RP, Korea ink 5-year cooperative pact on agriculture
Manila, June 2 (PNA) -- The Philippines and Korea have forged a five-year cooperative agreement to promote and develop agricultural, scientific and technical cooperation between the two countries through mutual assistance in the areas of research and development (R&D), technology transfer, education and personnel training.
Agriculture Secretary Arthur Yap, who is in Seoul, South Korea with President Gloria Macapagal Arroyo, on Monday said the Memorandum of Understanding (MOU) urges both parties to "propose joint projects aimed at specific areas of cooperation" that could be undertaken in tandem with other organizations, including international funding agencies.
The MOU also calls on both parties to carry out R&D projects on agriculture and livestock comprising the engineering/automation, plant science, animal science, genetic resource development and advanced biology, bioenergy, agri-ecology and environmental sciences, and postharvest technologies to prolong the shelf life of tropical fruits.
Agriculture Undersecretary Berna Romulo Puyat said the activities covered by the agreement include the exchange of staff members, researchers, fellows and experts; joint research; participation in seminars and scientific and technical meetings; exchange of training materials, research papers, and other information; development of research programs/projects or training activities; exchange of plant and animal germplasm with their inventories and breeding materials on a reciprocal basis in accordance with due formalities stipulated in the regulations of each country; and the exchange of technology, facilities and equipment.
She said one benefit of the MOU was that the research and development administration (RDA) can transfer general postharvest technology to producers of Philippine mangoes to reduce the fruit's decomposing rate as well as delay or suppress micro-organism activity and the production of ethylene to extend the freshness of tropical fruits by 20-30 percent.
The technology to increase the shelf life of fruits would enable the Philippines to export fresh fruits to the European Union and other distant country markets more competitively, she said, by allowing exporters to ship the commodities instead of transporting them by air -- effectively lowering transport costs and end-consumer prices.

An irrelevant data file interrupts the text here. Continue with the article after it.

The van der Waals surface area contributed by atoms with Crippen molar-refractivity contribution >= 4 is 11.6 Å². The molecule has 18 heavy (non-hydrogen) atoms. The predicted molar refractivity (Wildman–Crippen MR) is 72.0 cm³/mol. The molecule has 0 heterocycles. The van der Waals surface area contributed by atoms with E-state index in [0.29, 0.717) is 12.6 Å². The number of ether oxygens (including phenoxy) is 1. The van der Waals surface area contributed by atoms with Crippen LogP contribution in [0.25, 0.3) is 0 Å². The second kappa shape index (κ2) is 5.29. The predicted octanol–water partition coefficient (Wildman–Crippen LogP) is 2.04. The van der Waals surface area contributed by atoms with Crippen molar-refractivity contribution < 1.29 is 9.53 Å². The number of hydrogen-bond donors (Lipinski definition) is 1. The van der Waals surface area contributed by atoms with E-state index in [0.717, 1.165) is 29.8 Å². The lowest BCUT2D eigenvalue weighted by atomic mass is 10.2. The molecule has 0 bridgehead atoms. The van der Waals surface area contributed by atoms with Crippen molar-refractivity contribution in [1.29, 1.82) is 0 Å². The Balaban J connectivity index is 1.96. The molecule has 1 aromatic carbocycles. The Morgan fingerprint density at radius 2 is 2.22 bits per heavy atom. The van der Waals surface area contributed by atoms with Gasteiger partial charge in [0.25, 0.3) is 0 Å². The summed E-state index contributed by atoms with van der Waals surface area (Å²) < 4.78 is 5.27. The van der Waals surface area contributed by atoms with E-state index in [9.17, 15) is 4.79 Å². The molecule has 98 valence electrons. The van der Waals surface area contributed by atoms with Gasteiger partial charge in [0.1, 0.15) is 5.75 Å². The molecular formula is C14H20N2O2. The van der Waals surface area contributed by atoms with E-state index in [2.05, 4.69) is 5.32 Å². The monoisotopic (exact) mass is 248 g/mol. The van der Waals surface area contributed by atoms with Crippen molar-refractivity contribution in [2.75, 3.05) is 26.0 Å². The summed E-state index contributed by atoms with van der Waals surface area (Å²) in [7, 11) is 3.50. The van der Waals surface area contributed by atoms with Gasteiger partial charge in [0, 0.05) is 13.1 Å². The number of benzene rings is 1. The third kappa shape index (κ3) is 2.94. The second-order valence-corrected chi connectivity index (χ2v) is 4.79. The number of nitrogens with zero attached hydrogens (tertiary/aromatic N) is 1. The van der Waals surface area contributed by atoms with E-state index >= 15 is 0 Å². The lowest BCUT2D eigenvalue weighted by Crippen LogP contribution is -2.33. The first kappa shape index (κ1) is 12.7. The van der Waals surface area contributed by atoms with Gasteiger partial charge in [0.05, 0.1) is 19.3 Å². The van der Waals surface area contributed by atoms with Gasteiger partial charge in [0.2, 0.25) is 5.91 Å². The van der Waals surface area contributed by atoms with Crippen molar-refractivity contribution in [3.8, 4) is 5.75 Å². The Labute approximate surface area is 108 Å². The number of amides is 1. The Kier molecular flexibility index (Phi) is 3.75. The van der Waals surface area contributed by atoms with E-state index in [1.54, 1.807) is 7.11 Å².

The agrioculture department also signed separate agreements with two Korean bioenergy companies to develop idle lands in the Philippines for biofuel feedstock production.
The signing of the agreements, which were among the accords forged between Manila and Seoul during President Arroyo's official visit to the Republic of Korea last May 30-31, involves the investment of US$ 600 million to develop lands for biofuels feedstock and improve the living standards of Filipino farmers.
Yap said that the areas to be developed under the agreement with Environment Plasma Co. Ltd. (EPCL) and Eco Solutions Co. Ltd. would not jeopardize the government's food security targets, because the Department of Agriculture would ensure that only idle or underdeveloped areas would be used for biofuels production.
He assured that there would never be a conflict between the production of crops for food and biofuel feedstock as the DA prioritized the country's food requirements over its energy needs.
Yap said the MOU with EPCL aimed to develop and establish biofuels feedstock farms and study the possibility of setting up a bioethanol production plant in the Philippines while the Memorandum of Agreement (MOA) with ECOS hoped to set up commercialized biodiesel feedstock plantations, oil mills and a refinery to supply the Philippine biodiesel requirement and maximize profit through exporting Jatropha products abroad.
Under the agreement, EPCL will assure the market for sugarcane to be produced in Pampanga, Tarlac, Pangasinan, Bataan, and Zambales, by way of establishing an ethanol plant with an annual capacity of 150 million liters while ECOS will guarantee market for jatropha in General Santos and Sarangani with a yearly production capacity of 60 million liters.
The two Korean Bioenergy firms would also ensure investments to the Philippines worth US$ 600 million for the complete and timely implementation of the project, said Puyat.
She said that under the agreement, the EPCL would provide assistance in the identification of varieties of sugarcane for cultivation trials and share its knowledge in undertaking such activities as well as the design engineering and machinery supply required for the exploitation of sugarcane plantations and the setting up of a bioethanol plant.
On the other hand, the agreement with ECOS will establish commercial jatropha plantations and oil mills to promote economic activities in the Philippines through biofuels farming business to increase the income of the farmers and to utilize the productivity of marginal idle lands for bioenergy production.
The Philippine Agricultural Development and Commercial Corp. (PADCC), the corporate arm of the DA mandated to handle agribusiness investments, will provide the necessary information to the EPCL and ECOS for the development and completion of the projects. (PNA) [top]